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The cult of “passive income” and how it’s affecting college students

The opinions expressed in this article are the writer’s own and do not reflect the views of Her Campus.

Ever since we emerged into the "New Normal", many individuals, especially College students have discovered different avenues to attain income. It is evident that as college students, we struggle with financial sustainability due to lack of job security, minimum wage jobs, high housing costs, and the infamous student debt crisis. With all these material conditions, you have a recipe for desperation, and college students are the main victims of these conditions. How can we hope for a better future and financial sustainability in a world with so much uncertainty? The pandemic and the resulting lockdown caused 114 million people to lose their jobs over 2020. The ILO estimates working hours lost in 2020 were equivalent to 255 million full-time jobs, leading to $3.7 trillion in lost labor income." claims Felix Richter, a data journalists for The World Economic Forum. With millions of people lost their jobs, many relied on the consistency of stimulus checks or different side hustles in order to survive. With stimulus checks, many people decided to invest in entrepreneurship and different business ventures, while some opted-out to join MLMs and other "passive income' opportunities rather than returning to the work force. College students were no exception for the idea of passive income, whether you identify as middle-class, broke, or wealthy, the idea of attaining money with minimal labor resonates as an amazing opportunity. First, I want to touch upon MLMs and how they tend to target college students, especially young women to join these passive income "opportunities".

MLMS:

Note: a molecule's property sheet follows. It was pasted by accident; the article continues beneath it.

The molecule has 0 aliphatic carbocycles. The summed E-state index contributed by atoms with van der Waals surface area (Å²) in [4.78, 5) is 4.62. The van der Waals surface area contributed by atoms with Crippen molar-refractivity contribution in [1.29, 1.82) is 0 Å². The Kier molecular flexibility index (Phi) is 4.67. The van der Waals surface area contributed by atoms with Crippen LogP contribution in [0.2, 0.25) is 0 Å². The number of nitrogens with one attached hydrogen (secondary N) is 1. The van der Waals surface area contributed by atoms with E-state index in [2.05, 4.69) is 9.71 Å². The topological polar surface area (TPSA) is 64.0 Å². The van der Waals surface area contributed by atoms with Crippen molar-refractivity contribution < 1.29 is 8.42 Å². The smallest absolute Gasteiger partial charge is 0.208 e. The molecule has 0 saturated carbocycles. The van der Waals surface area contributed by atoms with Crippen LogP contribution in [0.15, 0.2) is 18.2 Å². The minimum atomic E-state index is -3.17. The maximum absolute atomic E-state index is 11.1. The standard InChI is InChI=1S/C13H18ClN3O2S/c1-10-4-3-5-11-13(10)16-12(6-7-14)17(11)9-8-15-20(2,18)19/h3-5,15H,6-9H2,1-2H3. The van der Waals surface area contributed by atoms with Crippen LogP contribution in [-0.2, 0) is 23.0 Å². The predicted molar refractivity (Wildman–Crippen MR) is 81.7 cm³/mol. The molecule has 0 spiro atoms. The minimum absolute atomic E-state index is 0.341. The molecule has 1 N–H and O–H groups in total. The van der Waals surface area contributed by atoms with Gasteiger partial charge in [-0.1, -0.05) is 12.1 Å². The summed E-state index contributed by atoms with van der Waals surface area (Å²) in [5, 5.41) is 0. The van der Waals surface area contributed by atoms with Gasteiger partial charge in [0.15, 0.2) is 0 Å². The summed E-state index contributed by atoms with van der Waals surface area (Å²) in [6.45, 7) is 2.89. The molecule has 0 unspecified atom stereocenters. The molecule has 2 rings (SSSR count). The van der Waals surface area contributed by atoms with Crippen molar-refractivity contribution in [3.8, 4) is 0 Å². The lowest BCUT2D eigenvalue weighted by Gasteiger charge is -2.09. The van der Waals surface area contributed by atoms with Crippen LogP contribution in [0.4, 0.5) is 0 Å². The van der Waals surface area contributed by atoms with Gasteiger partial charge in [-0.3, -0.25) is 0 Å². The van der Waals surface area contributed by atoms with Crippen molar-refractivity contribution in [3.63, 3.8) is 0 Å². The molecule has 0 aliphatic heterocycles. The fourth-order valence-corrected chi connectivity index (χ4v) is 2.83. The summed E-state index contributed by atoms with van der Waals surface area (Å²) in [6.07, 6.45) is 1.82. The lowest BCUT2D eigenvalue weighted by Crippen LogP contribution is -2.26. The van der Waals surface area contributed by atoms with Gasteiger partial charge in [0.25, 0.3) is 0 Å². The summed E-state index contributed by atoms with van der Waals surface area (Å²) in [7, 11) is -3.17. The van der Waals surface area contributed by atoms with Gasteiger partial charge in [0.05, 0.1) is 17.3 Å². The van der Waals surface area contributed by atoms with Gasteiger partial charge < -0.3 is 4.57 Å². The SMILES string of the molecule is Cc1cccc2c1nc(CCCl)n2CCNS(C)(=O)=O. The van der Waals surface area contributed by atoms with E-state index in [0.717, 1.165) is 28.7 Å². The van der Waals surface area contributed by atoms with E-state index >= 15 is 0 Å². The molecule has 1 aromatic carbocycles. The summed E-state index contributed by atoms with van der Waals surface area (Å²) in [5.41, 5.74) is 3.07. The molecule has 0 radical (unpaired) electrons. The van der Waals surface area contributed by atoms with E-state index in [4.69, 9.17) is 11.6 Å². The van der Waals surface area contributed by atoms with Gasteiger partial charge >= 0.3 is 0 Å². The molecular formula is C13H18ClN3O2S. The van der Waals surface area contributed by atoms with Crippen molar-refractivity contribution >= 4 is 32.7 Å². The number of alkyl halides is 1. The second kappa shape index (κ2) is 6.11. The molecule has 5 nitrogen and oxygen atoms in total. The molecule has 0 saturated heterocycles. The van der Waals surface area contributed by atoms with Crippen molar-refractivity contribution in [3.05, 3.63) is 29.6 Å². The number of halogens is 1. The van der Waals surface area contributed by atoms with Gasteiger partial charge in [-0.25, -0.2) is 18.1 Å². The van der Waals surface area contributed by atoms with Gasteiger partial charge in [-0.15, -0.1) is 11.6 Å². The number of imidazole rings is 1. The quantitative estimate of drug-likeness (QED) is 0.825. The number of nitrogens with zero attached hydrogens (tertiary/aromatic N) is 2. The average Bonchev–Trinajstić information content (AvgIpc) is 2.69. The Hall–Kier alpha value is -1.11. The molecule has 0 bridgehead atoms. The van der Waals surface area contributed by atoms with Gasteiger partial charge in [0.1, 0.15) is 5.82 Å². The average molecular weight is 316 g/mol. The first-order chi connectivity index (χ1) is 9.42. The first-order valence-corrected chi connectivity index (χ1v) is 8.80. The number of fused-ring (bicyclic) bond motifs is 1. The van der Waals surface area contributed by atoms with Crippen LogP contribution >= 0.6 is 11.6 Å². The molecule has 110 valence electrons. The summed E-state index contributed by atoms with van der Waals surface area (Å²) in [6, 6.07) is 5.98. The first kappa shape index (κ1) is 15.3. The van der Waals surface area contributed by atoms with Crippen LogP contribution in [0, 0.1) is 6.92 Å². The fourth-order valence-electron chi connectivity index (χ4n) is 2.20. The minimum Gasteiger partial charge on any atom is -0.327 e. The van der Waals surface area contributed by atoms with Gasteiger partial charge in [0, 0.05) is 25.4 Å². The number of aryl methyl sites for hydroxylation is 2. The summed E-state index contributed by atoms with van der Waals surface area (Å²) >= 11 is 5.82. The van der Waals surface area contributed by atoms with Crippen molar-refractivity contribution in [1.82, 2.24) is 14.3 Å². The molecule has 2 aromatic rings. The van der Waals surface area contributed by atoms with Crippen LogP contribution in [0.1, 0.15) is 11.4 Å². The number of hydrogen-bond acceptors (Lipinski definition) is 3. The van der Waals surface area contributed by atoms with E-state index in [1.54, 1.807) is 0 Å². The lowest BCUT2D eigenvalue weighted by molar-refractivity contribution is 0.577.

If you were on social media during the Spring of 2020, the chances you received direct messages on Instagram asking to join a "business opportunity" were very much apparent. Throughout the pandemic, almost every single woman I know had been approached by these companies to become a "boss babe" and join these multi-level-marketing schemes. To those unfamiliar with MLMs, or Multi-Level-Marketing, are businesses that involve selling products or services where the revenue of the company is derived from a non-salaried workforce selling the company's products or services, while the earnings of these participants are obtained pyramid-shaped or binary compensation commission system. You might be thinking, "but MLMs sell products or services, pyramid schemes require each paying participant to recruit further participants. Hence, MLM practices are legitimate and 100% legal, right?" Wrong. 34th Street Journalist, Aidah Qureshi claims that "Presented in this way, MLMs can seem attractive— the company gets to sell its products through individual vendors, vendors earn some commission from their sales, and consumers get their products. But the truth is far more depressing. In fact, a whopping 99% of direct sellers end up losing money instead of gaining a profit." To further market themselves during the pandemic, many MLMs have marketed the "boss babe" or "girl bosses" culture. These companies claim themselves as women supporting other women, when in fact, they tend to take advantage of financially venerable women such as, military wives, single mothers, and young collegiate women. During lockdown, many women have suffered with a lack of financial sustainability and mental health issues such as depression. MLMs and "boss babe" culture market themselves as the solution: "improve your mindset, join a community of like–minded entrepreneurial women and make some extra money. However, this narrative is a lie. The only people making money in an MLM are the few at the top, and the majority of the profit that they make comes from the distributors, not the product.  The very same business model that claims to be in support of feminism is working against it." claims Qureshi. If you would like to do further research into MLMs and how they negatively affect women, Youtuber Tiffany Ferg goes into a deeper analysis on MLMs and how they portray a false narrative of financial freedom.